Aug 21, 2020

Foundation Fighting Blindness Commits $6.5 Million for New Retinal Disease Research Grants

Press Releases

New grants include development of CRISPR/Cas9 gene-editing treatments, new disease models, and a retinal regeneration therapy

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COLUMBIA, Maryland August 21, 2020 – The Foundation Fighting Blindness, the world’s leading organization committed to finding treatments and cures for blinding retinal diseases, has announced $6.5 million in funding for 15 new grants, bringing its research portfolio to a total of 84 grants. The projects were selected from 134 proposal submissions made by investigators in fall 2019. The submissions were rigorously evaluated and scored by the Foundation’s Scientific Advisory Board, which is comprised of the world’s top retinal disease experts.

“First and foremost, we are committed to projects that will lead to vision-saving treatments and cures,” says Benjamin Yerxa, PhD, chief executive officer at the Foundation. “Our funding strategy also focuses on critical research gaps, that when addressed, will move the whole field forward in a significant way. For example, the grants for new models for RP, Usher syndrome type 1B, and Stargardt disease will have a major impact on therapy development. Proof-of-concept for a therapy in a model that closely replicates human disease can be the springboard for clinical trials.”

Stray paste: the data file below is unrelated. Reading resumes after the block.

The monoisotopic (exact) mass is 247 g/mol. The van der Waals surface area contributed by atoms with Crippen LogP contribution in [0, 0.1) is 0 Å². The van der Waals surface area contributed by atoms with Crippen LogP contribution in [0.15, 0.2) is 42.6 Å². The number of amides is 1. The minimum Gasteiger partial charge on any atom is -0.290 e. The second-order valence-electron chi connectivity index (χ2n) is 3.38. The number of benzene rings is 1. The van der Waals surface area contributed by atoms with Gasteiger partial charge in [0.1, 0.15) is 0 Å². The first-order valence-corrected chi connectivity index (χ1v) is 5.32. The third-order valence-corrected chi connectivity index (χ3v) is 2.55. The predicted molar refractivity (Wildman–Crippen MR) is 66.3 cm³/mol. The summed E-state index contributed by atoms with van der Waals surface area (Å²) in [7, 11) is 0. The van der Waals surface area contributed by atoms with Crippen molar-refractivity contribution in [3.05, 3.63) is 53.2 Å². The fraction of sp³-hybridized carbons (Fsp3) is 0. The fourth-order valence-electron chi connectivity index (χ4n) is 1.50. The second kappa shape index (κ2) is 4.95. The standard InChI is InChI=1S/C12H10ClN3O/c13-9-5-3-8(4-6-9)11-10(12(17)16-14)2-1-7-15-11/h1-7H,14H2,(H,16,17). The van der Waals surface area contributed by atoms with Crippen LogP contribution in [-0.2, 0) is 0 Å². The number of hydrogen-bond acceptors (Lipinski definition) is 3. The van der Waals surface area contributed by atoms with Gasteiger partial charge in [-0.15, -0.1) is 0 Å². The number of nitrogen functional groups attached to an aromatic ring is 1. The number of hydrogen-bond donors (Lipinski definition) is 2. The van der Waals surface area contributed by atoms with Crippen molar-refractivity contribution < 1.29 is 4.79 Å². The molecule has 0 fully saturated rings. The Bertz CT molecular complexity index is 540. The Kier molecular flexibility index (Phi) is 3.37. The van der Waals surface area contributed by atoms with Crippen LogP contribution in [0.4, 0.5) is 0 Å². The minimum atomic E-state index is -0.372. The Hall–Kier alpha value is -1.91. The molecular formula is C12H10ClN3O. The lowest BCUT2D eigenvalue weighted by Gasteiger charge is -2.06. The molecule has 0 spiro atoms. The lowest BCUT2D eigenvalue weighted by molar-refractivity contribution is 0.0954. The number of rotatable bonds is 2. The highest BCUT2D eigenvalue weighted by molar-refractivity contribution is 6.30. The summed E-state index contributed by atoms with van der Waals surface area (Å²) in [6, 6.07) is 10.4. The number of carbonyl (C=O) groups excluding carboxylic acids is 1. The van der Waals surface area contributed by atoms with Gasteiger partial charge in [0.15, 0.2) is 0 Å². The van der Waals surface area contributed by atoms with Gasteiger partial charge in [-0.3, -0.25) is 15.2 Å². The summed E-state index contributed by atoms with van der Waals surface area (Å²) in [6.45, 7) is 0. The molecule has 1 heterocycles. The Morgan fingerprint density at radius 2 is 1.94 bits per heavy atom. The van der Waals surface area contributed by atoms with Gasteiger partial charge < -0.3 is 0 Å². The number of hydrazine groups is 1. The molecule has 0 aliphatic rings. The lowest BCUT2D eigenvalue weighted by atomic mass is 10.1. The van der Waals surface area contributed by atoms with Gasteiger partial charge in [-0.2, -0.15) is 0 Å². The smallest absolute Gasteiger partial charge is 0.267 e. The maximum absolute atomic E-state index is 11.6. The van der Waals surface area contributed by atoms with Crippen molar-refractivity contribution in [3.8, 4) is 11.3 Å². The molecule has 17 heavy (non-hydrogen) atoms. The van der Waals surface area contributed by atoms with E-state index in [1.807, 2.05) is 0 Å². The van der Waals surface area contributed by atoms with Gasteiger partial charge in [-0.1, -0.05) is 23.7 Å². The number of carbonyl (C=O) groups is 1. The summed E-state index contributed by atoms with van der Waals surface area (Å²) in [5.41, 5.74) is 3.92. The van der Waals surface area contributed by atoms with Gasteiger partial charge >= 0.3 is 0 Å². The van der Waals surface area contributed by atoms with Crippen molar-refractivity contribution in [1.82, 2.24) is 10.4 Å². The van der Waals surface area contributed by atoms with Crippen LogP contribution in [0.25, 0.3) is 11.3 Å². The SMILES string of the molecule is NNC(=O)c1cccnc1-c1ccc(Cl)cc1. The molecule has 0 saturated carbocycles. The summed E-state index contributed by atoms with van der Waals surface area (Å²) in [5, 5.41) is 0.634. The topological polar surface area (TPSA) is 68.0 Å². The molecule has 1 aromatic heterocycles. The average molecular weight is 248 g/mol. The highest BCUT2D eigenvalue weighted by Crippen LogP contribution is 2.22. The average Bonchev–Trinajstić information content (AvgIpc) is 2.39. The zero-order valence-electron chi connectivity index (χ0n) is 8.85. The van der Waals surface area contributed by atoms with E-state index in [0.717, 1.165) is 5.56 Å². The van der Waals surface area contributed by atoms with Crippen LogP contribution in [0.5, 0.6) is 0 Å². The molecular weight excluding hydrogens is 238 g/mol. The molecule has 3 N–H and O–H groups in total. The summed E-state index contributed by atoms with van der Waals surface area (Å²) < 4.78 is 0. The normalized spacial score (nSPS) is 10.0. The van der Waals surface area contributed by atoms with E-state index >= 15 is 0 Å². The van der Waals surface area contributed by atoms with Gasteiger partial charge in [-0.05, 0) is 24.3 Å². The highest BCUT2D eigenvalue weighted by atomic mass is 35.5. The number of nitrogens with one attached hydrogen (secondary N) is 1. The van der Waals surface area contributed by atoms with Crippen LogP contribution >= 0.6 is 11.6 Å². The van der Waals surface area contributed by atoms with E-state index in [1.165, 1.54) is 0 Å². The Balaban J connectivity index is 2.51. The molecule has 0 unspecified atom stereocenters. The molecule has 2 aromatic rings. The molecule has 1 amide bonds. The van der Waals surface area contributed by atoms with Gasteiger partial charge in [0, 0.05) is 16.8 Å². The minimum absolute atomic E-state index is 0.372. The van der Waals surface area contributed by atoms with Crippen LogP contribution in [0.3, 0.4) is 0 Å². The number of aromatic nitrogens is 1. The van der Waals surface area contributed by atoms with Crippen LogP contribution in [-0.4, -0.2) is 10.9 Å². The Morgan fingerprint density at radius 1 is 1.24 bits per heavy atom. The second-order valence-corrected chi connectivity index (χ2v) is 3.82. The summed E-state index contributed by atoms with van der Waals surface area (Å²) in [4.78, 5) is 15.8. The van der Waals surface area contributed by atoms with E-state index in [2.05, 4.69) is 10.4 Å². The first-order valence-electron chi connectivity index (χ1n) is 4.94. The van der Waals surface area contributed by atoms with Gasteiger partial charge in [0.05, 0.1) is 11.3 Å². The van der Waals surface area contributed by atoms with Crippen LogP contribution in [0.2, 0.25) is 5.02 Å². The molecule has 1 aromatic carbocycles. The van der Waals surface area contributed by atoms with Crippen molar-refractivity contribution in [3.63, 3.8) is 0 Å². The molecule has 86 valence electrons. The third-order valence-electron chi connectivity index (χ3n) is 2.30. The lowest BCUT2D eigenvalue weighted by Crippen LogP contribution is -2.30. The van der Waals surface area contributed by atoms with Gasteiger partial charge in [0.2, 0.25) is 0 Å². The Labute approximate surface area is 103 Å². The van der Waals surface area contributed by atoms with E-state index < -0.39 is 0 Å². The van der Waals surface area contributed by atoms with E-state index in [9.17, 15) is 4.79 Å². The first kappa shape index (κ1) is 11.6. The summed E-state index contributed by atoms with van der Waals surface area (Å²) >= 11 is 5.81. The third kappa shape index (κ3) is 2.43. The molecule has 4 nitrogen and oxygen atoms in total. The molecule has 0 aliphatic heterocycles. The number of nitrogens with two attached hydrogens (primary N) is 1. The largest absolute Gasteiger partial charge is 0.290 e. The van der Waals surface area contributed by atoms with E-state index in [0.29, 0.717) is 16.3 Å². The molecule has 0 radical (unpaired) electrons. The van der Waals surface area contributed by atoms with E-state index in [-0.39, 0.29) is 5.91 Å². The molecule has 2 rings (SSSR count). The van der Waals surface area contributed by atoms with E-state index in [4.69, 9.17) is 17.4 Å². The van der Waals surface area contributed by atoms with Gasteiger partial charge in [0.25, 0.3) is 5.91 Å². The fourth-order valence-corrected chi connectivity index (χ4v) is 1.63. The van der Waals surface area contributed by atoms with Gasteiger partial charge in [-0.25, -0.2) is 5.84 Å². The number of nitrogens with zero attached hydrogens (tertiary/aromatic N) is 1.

First and foremost, we are committed to projects that will lead to vision-saving treatments and cures. Our funding strategy also focuses on critical research gaps, that when addressed, will move the whole field forward in a significant way.

Benjamin Yerxa, PhD, chief executive officer at the Foundation

Tom Reh, PhD, a retinal regeneration expert at the University of Washington, is receiving a new Foundation grant to continue his innovative research in a treatment that empowers the retina for self-regeneration. While most regenerative retinal therapies involve transplantation of new retinal cells derived from stem cells, Dr. Reh’s approach would enable a diseased retina to grow its own new photoreceptors, the cells that make vision possible.

“The immediate goal is to find out whether we can stimulate regeneration of new neurons in human retina from the Muller glia using the same factors that work in mice,” says Dr. Reh. “If we are successful, I imagine a day when an ophthalmologist will give injections of a gene or two into a late stage patient over a period of a few weeks and this will set in motion a process of remaking the cone photoreceptor cells in the fovea and restoring some vision to that person.”